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2 (answer). As i understood it is just Euclidean plane. Is that right?

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**krassi_holmz****Real Member**- Registered: 2005-12-02
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3. What is *Riemann surface*?

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**krassi_holmz****Real Member**- Registered: 2005-12-02
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3.(answer): I think I understood what is this.

But how to explain it?

A Riemann surface is a surface-like configuration that covers the complex plane with "sheets.". When we have a functin over the complex plaine C, which is not "single valued":

∃ z1,z2 ∈ **C**: (z1)=(z2)=y.

What will we get for the inverse function of (z)?

Here's "logical" answer:

-¹(z) =={1-¹(z) OR 2-¹(z)}.

In the general case -¹(z) may be union of k "single valued" functions.

The riemann surface of -¹(z) is the union of the graphs of these functions.

We can use Euclidean plane, too.

*Last edited by krassi_holmz (2006-01-01 00:23:37)*

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**krassi_holmz****Real Member**- Registered: 2005-12-02
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Here's a simple example:

we use the function f(x)=x^2.(picture 1)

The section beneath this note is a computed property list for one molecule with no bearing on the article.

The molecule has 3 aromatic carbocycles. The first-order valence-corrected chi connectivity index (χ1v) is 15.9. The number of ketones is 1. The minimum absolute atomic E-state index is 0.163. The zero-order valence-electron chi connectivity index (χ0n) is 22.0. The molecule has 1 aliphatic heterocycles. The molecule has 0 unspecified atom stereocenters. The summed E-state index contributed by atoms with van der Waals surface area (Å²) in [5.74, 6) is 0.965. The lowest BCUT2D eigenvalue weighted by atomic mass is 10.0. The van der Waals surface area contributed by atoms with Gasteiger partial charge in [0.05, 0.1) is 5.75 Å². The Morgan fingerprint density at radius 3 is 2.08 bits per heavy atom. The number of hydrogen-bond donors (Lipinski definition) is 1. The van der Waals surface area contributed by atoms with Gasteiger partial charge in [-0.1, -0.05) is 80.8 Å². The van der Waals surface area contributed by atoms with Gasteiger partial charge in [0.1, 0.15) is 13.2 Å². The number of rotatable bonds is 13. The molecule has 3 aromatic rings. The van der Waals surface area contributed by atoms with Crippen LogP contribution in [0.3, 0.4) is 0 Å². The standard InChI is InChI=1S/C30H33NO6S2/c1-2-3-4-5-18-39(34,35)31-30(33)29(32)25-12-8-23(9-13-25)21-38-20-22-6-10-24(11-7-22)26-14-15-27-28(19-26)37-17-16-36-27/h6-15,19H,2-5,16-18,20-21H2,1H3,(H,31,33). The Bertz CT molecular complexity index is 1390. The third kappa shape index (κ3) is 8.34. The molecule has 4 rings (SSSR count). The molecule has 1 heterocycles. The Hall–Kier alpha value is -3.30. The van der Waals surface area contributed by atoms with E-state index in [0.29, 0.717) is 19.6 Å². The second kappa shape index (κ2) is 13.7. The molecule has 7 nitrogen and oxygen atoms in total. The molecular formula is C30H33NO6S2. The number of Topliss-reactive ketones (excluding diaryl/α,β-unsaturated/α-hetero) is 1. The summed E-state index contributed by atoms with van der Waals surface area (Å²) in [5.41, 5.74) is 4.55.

f-¹(y) = {sqrt(y) (picture 2) OR -sqrt(y) (picture 3)}

Then the Riemann surface of the function f-¹(y) is the union of the plots(picture 4)

*Last edited by krassi_holmz (2006-01-01 10:19:25)*

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**krassi_holmz****Real Member**- Registered: 2005-12-02
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I think the following site is the best:

I'm following the proof that siva(thank you) gave me.

There you can download the full solution. Or you can do this by clicking:

here for zipped .pdf file

here for PostScript

and here for .dvi

(I've tested only the .pdf format)

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**MathsIsFun****Administrator**- Registered: 2005-01-21
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Your graphs are a great introduction to Riemann Surfaces, krassi!

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**krassi_holmz****Real Member**- Registered: 2005-12-02
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4. Weierstrass * p* function?

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**krassi_holmz****Real Member**- Registered: 2005-12-02
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5. What is *pole*?

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**krassi_holmz****Real Member**- Registered: 2005-12-02
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6. Singularity

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**krassi_holmz****Real Member**- Registered: 2005-12-02
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Please help me if you know some of these.

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**krassi_holmz****Real Member**- Registered: 2005-12-02
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7. Domain:

A set of values for which f is defined.

For example the function f=n!, defined over Natural numbers (**N**) has domain **N**. It also can be said "function f *over* **N** "

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**krassi_holmz****Real Member**- Registered: 2005-12-02
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8. A function is *analitic* if is differentiable???